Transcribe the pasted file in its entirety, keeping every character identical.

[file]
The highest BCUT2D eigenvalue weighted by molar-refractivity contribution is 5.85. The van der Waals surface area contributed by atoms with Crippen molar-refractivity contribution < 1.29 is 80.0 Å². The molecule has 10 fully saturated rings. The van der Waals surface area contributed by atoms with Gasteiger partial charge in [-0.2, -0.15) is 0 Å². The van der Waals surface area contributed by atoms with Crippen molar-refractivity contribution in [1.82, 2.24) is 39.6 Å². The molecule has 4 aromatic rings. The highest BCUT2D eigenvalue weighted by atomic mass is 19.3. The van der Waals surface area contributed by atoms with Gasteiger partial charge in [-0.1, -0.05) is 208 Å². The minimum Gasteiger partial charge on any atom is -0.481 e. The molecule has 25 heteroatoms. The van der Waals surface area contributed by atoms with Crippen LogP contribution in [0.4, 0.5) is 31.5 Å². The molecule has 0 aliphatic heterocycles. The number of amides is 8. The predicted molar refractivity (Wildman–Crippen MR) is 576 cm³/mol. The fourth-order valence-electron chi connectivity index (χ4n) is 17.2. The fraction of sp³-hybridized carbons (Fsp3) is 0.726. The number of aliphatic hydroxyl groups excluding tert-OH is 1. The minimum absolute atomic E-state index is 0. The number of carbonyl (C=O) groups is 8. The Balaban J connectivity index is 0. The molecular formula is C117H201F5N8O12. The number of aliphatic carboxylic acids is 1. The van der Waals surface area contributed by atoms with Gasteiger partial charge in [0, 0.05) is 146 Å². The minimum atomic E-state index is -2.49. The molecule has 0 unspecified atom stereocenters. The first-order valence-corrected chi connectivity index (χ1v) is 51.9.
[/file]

The highest BCUT2D eigenvalue weighted by molar-refractivity contribution is 5.85. The van der Waals surface area contributed by atoms with Crippen molar-refractivity contribution < 1.29 is 80.0 Å². The molecule has 10 fully saturated rings. The van der Waals surface area contributed by atoms with Gasteiger partial charge in [-0.2, -0.15) is 0 Å². The van der Waals surface area contributed by atoms with Crippen molar-refractivity contribution in [1.82, 2.24) is 39.6 Å². The molecule has 4 aromatic rings. The highest BCUT2D eigenvalue weighted by atomic mass is 19.3. The van der Waals surface area contributed by atoms with Gasteiger partial charge in [-0.1, -0.05) is 208 Å². The minimum Gasteiger partial charge on any atom is -0.481 e. The molecule has 25 heteroatoms. The van der Waals surface area contributed by atoms with Crippen LogP contribution in [0.4, 0.5) is 31.5 Å². The molecule has 0 aliphatic heterocycles. The number of amides is 8. The predicted molar refractivity (Wildman–Crippen MR) is 576 cm³/mol. The fourth-order valence-electron chi connectivity index (χ4n) is 17.2. The fraction of sp³-hybridized carbons (Fsp3) is 0.726. The number of aliphatic hydroxyl groups excluding tert-OH is 1. The minimum absolute atomic E-state index is 0. The number of carbonyl (C=O) groups is 8. The Balaban J connectivity index is 0. The molecular formula is C117H201F5N8O12. The number of aliphatic carboxylic acids is 1. The van der Waals surface area contributed by atoms with Gasteiger partial charge in [0, 0.05) is 146 Å². The minimum atomic E-state index is -2.49. The molecule has 0 unspecified atom stereocenters. The first-order valence-corrected chi connectivity index (χ1v) is 51.9.